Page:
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The Impact Of COVID-19 On FCPA Enforcement

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Approximately three weeks into the full effects of the COVID-19 crisis, it seems likely that FCPA enforcement in 2020 will be below historical averages in terms of the number of enforcement actions. (See here, here and here for historical averages for corporate and individual FCPA enforcement). Depending on the duration of the full effects of the COVID-19 crisis, its impact on FCPA enforcement may carry over into future years as well (recognizing that the life cycle of the FCPA inquiry tends to be approximately 4 years – see here).

Set forth below are some general observations as well as DOJ and SEC responses received to the following question: has COVID-19 had an impact on FCPA investigations and/or enforcement actions.

Cases in the Pipeline

There are many FCPA inquiries that have been in the DOJ/SEC pipeline for some time. However, as highlighted numerous times on these pages, because of the frequency of tolling agreements or outright waiver of statute of limitation defenses in corporate matters, there often seems to be little urgency at the DOJ/SEC in actually bringing an enforcement action. Thus, cases in the pipeline are likely to remain in the pipeline and are unlikely to impacted in any significant way by the COVID-19 crisis.

Will a case move from the pipeline to an actual enforcement action during the crisis (recognizing that the end date of the crisis is largely unknown)?

Perhaps, although the last FCPA enforcement action announced by the DOJ/SEC was over one month ago on February 28th. (Note: a one month, two month or greater gap in FCPA enforcement is not – in and of itself – unusual – see here for a prior post).

In this regard, moving an FCPA matter from the pipeline to an actual enforcement action often involves – in the case of issuers – coordination between the DOJ, SEC and the company (including its board of directors / audit committee / general counsel and outside FCPA counsel). In other words, it often requires the coordination of 4 – 5 different actors / bodies. Can what is often a “conference room” practice be easily replicated through other means? Perhaps, but it is an open question how efficiently this can be done in the current environment given other priorities.

If there is a corporate FCPA enforcement action during the COVID-19 crisis, what might it look like? Granted the current economic downtown is impacting different industries in different ways, but might there be claimed “inability to pay” by a business organization of the full settlement amount. As discussed in this post, in October 2019 the DOJ released a non-binding policy memo titled “Evaluating a Business Organization’s Inability to Pay a Criminal Fine or Criminal Monetary Penalty.” As stated in the memo: “in every case where an inability to pay is asserted, the business organization will be expected to provide a complete and timely response to the Inability-to-Pay Questionnaire, as well as to any follow up inquiries.” This process will obviously take time and perhaps further delay an FCPA enforcement action.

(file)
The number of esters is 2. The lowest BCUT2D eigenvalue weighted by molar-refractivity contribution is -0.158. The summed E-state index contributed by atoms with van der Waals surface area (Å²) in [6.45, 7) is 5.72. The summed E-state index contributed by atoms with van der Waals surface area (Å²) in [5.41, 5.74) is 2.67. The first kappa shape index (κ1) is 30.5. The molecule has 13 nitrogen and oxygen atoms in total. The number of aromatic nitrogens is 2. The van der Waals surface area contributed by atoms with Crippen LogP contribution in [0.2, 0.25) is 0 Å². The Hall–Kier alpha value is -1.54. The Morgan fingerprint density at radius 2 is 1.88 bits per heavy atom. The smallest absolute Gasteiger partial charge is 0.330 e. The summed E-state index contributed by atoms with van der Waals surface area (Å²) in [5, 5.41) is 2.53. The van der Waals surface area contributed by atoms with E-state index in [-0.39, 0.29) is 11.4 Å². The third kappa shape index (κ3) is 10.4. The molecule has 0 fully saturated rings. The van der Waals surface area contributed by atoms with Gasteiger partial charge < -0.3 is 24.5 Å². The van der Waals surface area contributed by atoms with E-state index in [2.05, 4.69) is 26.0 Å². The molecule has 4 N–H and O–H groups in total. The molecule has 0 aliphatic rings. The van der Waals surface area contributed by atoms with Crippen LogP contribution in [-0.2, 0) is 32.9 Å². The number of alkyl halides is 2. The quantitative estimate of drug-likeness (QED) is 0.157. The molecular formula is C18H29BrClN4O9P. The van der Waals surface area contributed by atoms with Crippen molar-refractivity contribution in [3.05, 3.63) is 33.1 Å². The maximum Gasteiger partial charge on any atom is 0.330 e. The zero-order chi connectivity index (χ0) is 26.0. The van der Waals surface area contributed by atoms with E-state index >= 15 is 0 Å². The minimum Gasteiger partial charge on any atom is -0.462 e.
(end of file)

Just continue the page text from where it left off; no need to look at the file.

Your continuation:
From an individual FCPA enforcement standpoint, a meaningful portion of individual actions are against foreign nationals who are arrested upon arrival to U.S. airports. Thus, the slowdown in international travel because of COVID-19 could impact individual FCPA enforcement. Moreover, grand juries which issue indictments are likely not meeting with the same frequency during the current crisis.

New Matters

In any given year, approximately 50% of corporate enforcement actions are the result of voluntary disclosure after a corporate internal investigation has taken place. While it is not impossible to conduct (or advance) an FCPA internal investigation during the current crisis, it is likely that many investigations have been stalled.

With investigations stalled, there are likely to be fewer voluntary disclosures so long as the full effects of the COVID-19 crisis lasts. Because the life cycle of an FCPA matter (from disclosure to settlement) is typically four years, this aspect of FCPA enforcement resulting from the COVID-19 crisis may manifest itself for several years.

Recently, I posed the following question to the DOJ and SEC: “has COVID-19 had an impact on FCPA investigations and/or enforcement actions?”

The DOJ responded as follows:

“The Justice Department is in regular contact with the Centers for Disease Control and Prevention (CDC), the Office of Personnel Management, and other federal agencies tracking the spread of COVID-19. In recognizing the challenges presented by COVID-19 developments, the U.S. Department of Justice continues investigating and prosecuting individuals and entities in violation of federal law. The department continues enforcement actions, all while taking into consideration the health and safety of prisoners, law enforcement personnel, and the public at large. The Justice Department will continue steadfast in our mission to protect the American people and uphold the Constitution throughout this period of national emergency. For more information, please see here and AG Barr’s March 16 memo to all U.S. Attorneys on “COVID-19 – Department of Justice Priorities.”

The SEC responded as follows:

“Decline comment on investigations. On enforcement, would point you to what is posted on

Like the rest of the agency, the Division of Enforcement and the Office of Compliance Inspections and Examinations (OCIE) continue to execute on their mission of protecting investors and remain fully operational.


On March 19 the Commission issued an order in pending Administrative Proceedings to encourage parties to file and serve documents electronically.

There’s also a statement from the co-directors of Enforcement posted here.

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